Hong Kong friends
Last October my wife and I spent some three weeks in China on holiday, ending up with three days in Hong Kong, where we met a Mason and his wife.
We enjoyed their company and sat in Hong Kong airport and exchanged addresses. We had a Christmas card, but despite extensive research, cannot find their address.
Their names were Sandra and Ed and have a son Richard. They reside in Rochdale. Can an MQ reader help to re-establish this friendship'
John Lewis, Horspath, Oxford
Changing the ranks
I read with great interest the article on the establishment of the Metropolitan Grand Lodge and Grand Chapter for London (MQ, Issue No. 4).
I was initiated in 1959, and early in 1960 was hearing: 'What has Bro. AB done to get that rank' and 'Bro. CD has worked really hard, and has only been offered PPG Standard Bearer'.
Comments like this have been made over the past 42 years. The titles of Provincial Grand Rank and Senior Provincial Grand Rank should be created as the normal honours.
This should be after suitable continuing periods of service after the chair, with Provincial rank for good service without having served as Master. A Provincial Grand Master would then have far more from which to select his acting officers.
It would give rise to far less criticism, which arises without any consideration of the difficult task which faces the PGM each year.
In the case of the new Metropolitan Grand Lodge for London - and the Provincial Grand Ranks if ever they came to pass - it would be a good idea to present a small breast jewel to indicate the acting rank. I am sure it would be greatly prized.
Geoffrey Farrar, Brighouse, Yorkshire
Food for thought
I have come to relish Natasha Blair's restaurant review, particularly as I am not always sure whether she is being deadly serious or tongue-in-cheek.
Take, for example, her visit to Harvey Nichols' Fifth Floor restaurant (MQ, Issue No. 4) which she describes as "trendy". Her next sentence characterises the clientele as "smart, trendy people".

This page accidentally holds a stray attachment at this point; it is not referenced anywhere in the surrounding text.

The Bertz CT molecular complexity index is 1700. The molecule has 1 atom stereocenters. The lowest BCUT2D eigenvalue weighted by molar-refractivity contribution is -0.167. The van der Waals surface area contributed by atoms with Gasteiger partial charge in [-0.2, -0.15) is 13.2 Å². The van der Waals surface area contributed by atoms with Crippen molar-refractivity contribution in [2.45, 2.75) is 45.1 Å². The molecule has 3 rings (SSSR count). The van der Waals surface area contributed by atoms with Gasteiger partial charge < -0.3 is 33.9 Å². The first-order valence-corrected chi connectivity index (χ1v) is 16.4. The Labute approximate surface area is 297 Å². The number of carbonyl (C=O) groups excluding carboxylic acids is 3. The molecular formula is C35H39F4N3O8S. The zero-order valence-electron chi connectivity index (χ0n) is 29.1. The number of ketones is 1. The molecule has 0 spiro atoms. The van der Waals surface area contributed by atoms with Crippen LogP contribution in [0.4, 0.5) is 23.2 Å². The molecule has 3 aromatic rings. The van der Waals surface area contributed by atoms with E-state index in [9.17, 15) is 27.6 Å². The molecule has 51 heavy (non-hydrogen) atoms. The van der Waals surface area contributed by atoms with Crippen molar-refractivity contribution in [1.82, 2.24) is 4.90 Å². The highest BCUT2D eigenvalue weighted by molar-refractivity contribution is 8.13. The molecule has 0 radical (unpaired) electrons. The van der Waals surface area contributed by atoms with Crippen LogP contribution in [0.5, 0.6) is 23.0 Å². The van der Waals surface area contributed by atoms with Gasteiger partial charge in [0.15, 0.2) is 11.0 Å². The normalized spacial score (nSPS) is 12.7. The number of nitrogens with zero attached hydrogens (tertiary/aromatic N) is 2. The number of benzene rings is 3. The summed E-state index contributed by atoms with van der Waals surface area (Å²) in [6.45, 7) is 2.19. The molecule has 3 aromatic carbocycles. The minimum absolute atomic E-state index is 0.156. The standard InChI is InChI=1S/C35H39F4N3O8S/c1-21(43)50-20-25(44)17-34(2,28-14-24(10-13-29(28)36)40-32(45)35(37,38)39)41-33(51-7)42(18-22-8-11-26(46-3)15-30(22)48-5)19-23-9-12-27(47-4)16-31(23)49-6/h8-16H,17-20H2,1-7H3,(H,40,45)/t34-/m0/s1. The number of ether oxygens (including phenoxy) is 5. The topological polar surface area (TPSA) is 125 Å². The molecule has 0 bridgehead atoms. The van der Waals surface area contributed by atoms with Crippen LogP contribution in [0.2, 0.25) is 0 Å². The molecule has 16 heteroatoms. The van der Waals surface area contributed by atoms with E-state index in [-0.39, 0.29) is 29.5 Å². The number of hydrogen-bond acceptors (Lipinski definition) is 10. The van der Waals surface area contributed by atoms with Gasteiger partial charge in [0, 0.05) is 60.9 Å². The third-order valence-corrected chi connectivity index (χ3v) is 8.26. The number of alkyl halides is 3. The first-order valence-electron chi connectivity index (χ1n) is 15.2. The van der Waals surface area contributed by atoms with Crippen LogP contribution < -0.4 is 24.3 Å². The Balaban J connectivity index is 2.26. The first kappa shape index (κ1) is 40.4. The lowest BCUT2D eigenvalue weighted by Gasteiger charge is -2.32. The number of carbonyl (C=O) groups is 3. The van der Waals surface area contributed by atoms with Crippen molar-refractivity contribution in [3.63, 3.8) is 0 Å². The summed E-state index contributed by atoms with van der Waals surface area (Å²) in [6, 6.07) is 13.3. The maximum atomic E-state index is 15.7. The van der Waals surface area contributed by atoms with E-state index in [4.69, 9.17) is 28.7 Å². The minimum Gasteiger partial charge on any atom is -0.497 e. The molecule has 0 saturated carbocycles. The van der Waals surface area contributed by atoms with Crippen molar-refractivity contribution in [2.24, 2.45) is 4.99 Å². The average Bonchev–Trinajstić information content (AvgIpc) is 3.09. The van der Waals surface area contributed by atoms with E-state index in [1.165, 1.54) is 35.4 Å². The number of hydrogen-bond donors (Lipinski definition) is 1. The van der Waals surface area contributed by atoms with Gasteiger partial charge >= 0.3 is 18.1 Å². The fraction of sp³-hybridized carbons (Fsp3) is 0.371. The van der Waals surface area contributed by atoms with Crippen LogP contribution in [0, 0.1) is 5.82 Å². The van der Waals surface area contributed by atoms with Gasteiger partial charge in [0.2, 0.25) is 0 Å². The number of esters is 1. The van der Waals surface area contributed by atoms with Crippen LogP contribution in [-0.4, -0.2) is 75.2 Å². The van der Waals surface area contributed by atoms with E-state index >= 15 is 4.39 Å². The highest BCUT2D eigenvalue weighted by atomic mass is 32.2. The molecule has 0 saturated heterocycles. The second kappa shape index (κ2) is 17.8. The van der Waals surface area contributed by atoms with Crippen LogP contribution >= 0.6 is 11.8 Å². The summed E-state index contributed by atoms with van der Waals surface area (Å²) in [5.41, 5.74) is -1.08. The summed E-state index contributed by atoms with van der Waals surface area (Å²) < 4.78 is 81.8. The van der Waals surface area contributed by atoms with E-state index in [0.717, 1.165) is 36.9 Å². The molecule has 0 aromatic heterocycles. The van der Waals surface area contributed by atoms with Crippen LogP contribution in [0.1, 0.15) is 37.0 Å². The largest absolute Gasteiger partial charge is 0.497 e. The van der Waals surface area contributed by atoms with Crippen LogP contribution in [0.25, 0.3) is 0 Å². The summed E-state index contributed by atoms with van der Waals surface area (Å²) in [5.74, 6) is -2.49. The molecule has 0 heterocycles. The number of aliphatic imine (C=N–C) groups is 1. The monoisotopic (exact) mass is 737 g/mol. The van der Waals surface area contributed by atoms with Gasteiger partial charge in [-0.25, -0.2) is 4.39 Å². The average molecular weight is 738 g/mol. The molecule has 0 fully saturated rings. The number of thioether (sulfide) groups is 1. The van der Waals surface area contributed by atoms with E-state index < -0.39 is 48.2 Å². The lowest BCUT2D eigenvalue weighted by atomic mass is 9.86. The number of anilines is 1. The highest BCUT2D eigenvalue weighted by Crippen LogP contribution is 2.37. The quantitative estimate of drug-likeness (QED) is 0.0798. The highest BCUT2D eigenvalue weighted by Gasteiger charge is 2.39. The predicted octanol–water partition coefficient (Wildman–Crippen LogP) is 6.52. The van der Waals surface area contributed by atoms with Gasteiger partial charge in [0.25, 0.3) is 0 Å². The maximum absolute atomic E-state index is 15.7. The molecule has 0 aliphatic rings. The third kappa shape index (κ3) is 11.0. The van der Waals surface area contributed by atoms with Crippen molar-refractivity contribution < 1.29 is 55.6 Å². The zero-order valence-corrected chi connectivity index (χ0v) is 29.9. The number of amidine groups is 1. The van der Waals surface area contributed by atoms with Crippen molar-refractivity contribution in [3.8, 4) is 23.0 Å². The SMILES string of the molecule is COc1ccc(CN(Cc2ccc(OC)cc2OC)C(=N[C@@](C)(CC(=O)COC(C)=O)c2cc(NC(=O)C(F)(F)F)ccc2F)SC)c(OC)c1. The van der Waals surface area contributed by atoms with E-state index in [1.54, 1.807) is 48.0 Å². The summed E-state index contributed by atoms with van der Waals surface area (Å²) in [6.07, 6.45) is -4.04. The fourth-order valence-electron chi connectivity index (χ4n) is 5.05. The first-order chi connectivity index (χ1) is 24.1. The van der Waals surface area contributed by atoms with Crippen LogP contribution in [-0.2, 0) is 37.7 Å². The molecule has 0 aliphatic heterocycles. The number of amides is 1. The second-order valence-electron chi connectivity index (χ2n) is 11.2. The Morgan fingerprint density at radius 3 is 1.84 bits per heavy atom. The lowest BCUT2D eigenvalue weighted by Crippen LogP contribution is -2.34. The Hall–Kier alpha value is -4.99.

Natasha then confides that her dining companion and herself were kept waiting nearly an hour for their first course, while the main course took so long to arrive, they filled up with rolls.
Despite these deficiencies, she inexplicably (and hilariously) classes the service as "attentive". I look forward to Natasha's next oeuvre with mouth-watering anticipation.
Cyril Zipson, Ilford, Essex
During 2002, The Province of East Lancashire was involved with a 2004 Festival project, a Triathlon, comprising four athletes cycling from John O'Groats to Lands End.
As if that was not enough, they climbed Ben Nevis and Scafell Pike, swam 14 lakes of Cumbria, visited the Manchester Velodrome, cycled to Wales and climbed Snowdon before the last effort of cycling and reaching Land End - all non-stop.
This was all done in six days 23 hours - a magnificent effort. The event was dedicated to The British Heart Foundation and Cancer Research UK as part of the 2004 Festival.
To further boost the funds, a video was made of the event and is now available at £16.50 including p&p. By the way, £10 goes to the charities.
You can order from: The Festival Office, Freemasons Hall, Bridge Street, Manchester M3 3BT: Please make cheques payable to Festival 2004 - Triathlon.
Peter G. Woods, Province of East Lancashire
Reaching the Rock
I enjoyed reading Stephanie Voyager's Weekend Tonic article (MQ, Issue 4) and share her enthusiasm for southern Spain and particularly Gibraltar.
Your readers may like to know of an alternative route from London-Gatwick to Gibraltar. Monarch Airlines fly a daily scheduled service to Gibraltar from Luton and can be contacted at www.flymonarch.com or on 0870 0405040.
Bruce Macpherson, Woodbridge, Suffolk
Point of order
At a recent Lodge meeting, the question was asked if one should wear a Masonic ring on the finger with the points of the compasses pointing up, i.e., away from the hand, or pointing down, i.e., towards the wrist.
I had been taught that the ring should be worn "points down" as a reminder of the position of the compasses when I took my obligation as an Entered Apprentice.
Others thought that the ring should be worn "points up" as a reminder of one's first view of the Great thought Emblematical Lights after the hoodwink had been removed.
Both seem logical, but do you know which is the correct way to wear a Masonic ring?
Ken Burbridge, Maidstone, Kent
I was introduced into Freemasonry in 1943 in Lodge Donoughmore, an Irish Lodge, when in the army in New Delhi. I then returned to the UK, but went back to India to work for the company which had employed me before the war.
Then I learned there were English and Scottish Constitutions as well. The next 15 years involved me more or less fully with the English Constitution from the time I joined Lodge Concord in Bombay.
It was therefore wonderful news that the Grand Lodge of lndia was now recognised by the United Grand Lodge of England.
It saddened me when recognition was withdrawn, but I am now very happy that so many of our old friends and brothers are free to take part in all that is good once more.
Ivan Baker, Berkhamsted, Hertfordshire
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